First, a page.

Understanding the factors that affect the price of gold is very important before investing in a precious metal. It is equally important to know the major differences between gold supply and demand compared to other investments such as commodities, stocks and bonds.
Another factor to keep in mind; Gold is not the only precious metal to consider when making this type of investment. Silver, platinum and palladium are also in high demand as investment funds, offering bases similar to gold, but each has its own unique characteristics as an investment.
Factors affecting the price of ingots
The value in a gold coin or gold bars is determined by the content of precious metals. Although gold is a pleasure to look at in almost any form when it is sought for investment purposes, its aesthetic appeal is not usually considered. Because of this, the price of gold bullion is directly related to the market price of gold and will fluctuate as the market moves, as do stocks, bonds and commodities.
How to measure the price of gold
When specifying the price of gold, most business reports show the price per troy ounce in US dollars. If you’re watching the market outside the U.S., make sure you convert that price into your native currency and know that one troy ounce is equivalent to 31.1 grams.
Also, note that the price quoted in the market is always for pure gold. Most jewelry is much smaller than pure (usually between 40-75%), but ingots and coins tend to have a fairly high purity (above 90%).
By understanding the mechanics behind the price of a physical sample of gold, you can begin to consider the market forces that cause wide daily price fluctuations. They are listed in order of their effect on the daily price of gold.
1. Macroeconomic data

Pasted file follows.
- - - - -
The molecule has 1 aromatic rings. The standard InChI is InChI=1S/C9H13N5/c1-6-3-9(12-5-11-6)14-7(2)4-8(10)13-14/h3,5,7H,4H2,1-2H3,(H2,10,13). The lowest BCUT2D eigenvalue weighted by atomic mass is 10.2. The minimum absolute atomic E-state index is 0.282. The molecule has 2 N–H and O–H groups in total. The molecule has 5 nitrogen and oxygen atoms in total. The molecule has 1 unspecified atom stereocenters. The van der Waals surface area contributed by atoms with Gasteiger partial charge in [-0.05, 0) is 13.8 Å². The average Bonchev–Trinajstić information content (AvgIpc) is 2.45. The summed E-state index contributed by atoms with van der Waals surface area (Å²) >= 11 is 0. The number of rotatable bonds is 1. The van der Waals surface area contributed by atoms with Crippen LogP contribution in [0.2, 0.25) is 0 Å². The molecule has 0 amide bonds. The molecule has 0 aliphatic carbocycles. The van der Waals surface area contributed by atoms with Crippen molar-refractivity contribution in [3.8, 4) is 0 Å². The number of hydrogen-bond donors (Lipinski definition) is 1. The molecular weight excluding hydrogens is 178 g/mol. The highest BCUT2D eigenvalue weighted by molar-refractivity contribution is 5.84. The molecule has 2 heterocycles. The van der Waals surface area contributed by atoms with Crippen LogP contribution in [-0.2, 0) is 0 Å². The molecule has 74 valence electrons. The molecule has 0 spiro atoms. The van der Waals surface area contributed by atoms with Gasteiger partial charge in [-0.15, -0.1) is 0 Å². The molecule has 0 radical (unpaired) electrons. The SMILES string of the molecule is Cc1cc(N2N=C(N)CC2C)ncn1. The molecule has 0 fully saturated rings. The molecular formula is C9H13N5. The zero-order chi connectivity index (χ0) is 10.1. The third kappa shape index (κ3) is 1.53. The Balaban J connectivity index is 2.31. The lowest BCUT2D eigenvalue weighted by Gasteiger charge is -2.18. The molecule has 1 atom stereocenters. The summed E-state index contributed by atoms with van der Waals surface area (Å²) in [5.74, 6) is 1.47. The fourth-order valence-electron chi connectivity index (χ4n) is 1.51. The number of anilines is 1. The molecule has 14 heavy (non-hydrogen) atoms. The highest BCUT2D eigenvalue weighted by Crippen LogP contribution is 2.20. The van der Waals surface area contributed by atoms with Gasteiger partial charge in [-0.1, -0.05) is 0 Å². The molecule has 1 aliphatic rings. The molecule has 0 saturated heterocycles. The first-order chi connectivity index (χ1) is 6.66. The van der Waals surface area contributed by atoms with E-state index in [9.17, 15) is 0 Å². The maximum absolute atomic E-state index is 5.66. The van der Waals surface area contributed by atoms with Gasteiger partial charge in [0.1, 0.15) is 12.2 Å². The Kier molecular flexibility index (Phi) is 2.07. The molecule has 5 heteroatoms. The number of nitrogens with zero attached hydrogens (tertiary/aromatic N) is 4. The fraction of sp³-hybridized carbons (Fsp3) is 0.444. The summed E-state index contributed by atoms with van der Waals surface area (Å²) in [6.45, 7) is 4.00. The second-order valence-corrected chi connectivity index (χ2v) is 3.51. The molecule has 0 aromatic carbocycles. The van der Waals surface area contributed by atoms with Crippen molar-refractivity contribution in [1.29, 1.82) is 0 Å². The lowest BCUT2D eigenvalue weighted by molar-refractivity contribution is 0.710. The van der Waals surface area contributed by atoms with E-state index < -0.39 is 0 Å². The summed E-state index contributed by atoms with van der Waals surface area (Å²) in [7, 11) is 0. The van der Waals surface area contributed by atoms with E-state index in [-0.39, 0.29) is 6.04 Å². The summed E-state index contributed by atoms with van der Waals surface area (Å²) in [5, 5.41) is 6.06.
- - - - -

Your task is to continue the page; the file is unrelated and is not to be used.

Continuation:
Undoubtedly, the most influential indicator on the price of gold is the daily economic information coming from world markets. Historically, gold has always been a type of investment “safe haven”. Like real estate and cash, this is where you need to put your money if somewhere else doesn’t look good. When money is withdrawn from the stock market, it usually flows towards such types of investments, but in 2008, when the stock market and real estate market experienced a simultaneous collapse, gold seemed the only safe game and in turn began a sharp rise in price.
2. Inflationary pressure
Inflation is the theory that the value of money will always go down over time. While the average price of a house is not $ 40,000 as in 1975, the amount of gold bars needed to buy the same house is fairly constant: $ 40,000 gold in 1975 today would cost a little over $ 310,000.
This means that no matter what kind of gold market there is, in the long run it’s always better than keeping cash without earning any interest on it. Although gold does not pay interest, its value usually tracks inflation or better.
3. Supply and demand for gold
Demand and supply – the main engine of market pricing, which underlies most goods. Although the price of gold is much more complex than this basic formula, these factors do play a role.
The supply of gold largely depends on its value, because the cost of its extraction has become so high. It used to be easy enough to search for and mine gold, with many stories of gold rush getting into the mother’s womb. Nowadays, mining gold in large quantities is much more difficult and requires expensive equipment and technology. Also, because gold is not actually “depleted” and not consumed the way other commodities do, there is always a large supply of gold regardless of supply. Thus, unlike most other commodities, gold supplies are likely to be more responsive to its value than to have a direct impact on it.
Demand also matches the level. As the price of gold falls, its demand for jewelry increases (because jewelry is an optional item of expenditure), but investment demand for gold will usually fall as prices fall. Of course, the opposite is true, of course, when prices rise: the demand for gold jewelry falls, and investment – increases.
The future of gold prices
Look at the economy and inflation as the most likely indicators of the value of gold in the future. Another major recession or a sudden rise in inflation could cause gold to rise again. Similarly, if the world economy improves and inflation remains under control, gold prices are likely to remain quite stagnant and may even fall somewhat further.